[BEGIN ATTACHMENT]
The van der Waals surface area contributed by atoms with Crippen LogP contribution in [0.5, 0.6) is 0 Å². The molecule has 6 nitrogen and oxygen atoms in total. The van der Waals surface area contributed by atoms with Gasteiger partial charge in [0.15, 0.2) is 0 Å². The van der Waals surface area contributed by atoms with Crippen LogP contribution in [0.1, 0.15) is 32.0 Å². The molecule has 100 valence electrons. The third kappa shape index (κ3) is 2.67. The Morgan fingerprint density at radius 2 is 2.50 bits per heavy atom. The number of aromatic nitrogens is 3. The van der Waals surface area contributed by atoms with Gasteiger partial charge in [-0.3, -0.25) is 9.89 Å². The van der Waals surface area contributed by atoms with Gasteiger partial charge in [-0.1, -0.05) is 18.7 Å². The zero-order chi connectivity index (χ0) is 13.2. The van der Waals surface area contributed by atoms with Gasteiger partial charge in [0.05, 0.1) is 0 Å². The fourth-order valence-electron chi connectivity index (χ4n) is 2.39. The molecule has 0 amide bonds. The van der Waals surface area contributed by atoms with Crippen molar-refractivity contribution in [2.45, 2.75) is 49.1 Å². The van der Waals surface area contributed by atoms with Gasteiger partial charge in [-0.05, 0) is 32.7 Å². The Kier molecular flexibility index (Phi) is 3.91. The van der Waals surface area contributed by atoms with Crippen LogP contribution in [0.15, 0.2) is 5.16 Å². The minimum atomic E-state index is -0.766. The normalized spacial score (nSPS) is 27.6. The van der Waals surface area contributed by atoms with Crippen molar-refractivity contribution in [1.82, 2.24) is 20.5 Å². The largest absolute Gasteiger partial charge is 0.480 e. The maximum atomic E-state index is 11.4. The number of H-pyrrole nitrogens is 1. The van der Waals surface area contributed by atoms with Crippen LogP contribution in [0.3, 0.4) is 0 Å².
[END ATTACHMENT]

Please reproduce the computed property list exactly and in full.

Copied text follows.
The van der Waals surface area contributed by atoms with Crippen LogP contribution in [0.5, 0.6) is 0 Å². The molecule has 6 nitrogen and oxygen atoms in total. The van der Waals surface area contributed by atoms with Gasteiger partial charge in [0.15, 0.2) is 0 Å². The van der Waals surface area contributed by atoms with Crippen LogP contribution in [0.1, 0.15) is 32.0 Å². The molecule has 100 valence electrons. The third kappa shape index (κ3) is 2.67. The Morgan fingerprint density at radius 2 is 2.50 bits per heavy atom. The number of aromatic nitrogens is 3. The van der Waals surface area contributed by atoms with Gasteiger partial charge in [-0.3, -0.25) is 9.89 Å². The van der Waals surface area contributed by atoms with Gasteiger partial charge in [-0.1, -0.05) is 18.7 Å². The zero-order chi connectivity index (χ0) is 13.2. The van der Waals surface area contributed by atoms with Gasteiger partial charge in [0.05, 0.1) is 0 Å². The fourth-order valence-electron chi connectivity index (χ4n) is 2.39. The molecule has 0 amide bonds. The van der Waals surface area contributed by atoms with Crippen molar-refractivity contribution in [2.45, 2.75) is 49.1 Å². The van der Waals surface area contributed by atoms with Gasteiger partial charge in [-0.05, 0) is 32.7 Å². The Kier molecular flexibility index (Phi) is 3.91. The van der Waals surface area contributed by atoms with Crippen LogP contribution in [0.15, 0.2) is 5.16 Å². The minimum atomic E-state index is -0.766. The normalized spacial score (nSPS) is 27.6. The van der Waals surface area contributed by atoms with Crippen molar-refractivity contribution in [1.82, 2.24) is 20.5 Å². The largest absolute Gasteiger partial charge is 0.480 e. The maximum atomic E-state index is 11.4. The number of H-pyrrole nitrogens is 1. The van der Waals surface area contributed by atoms with Crippen LogP contribution in [0.3, 0.4) is 0 Å².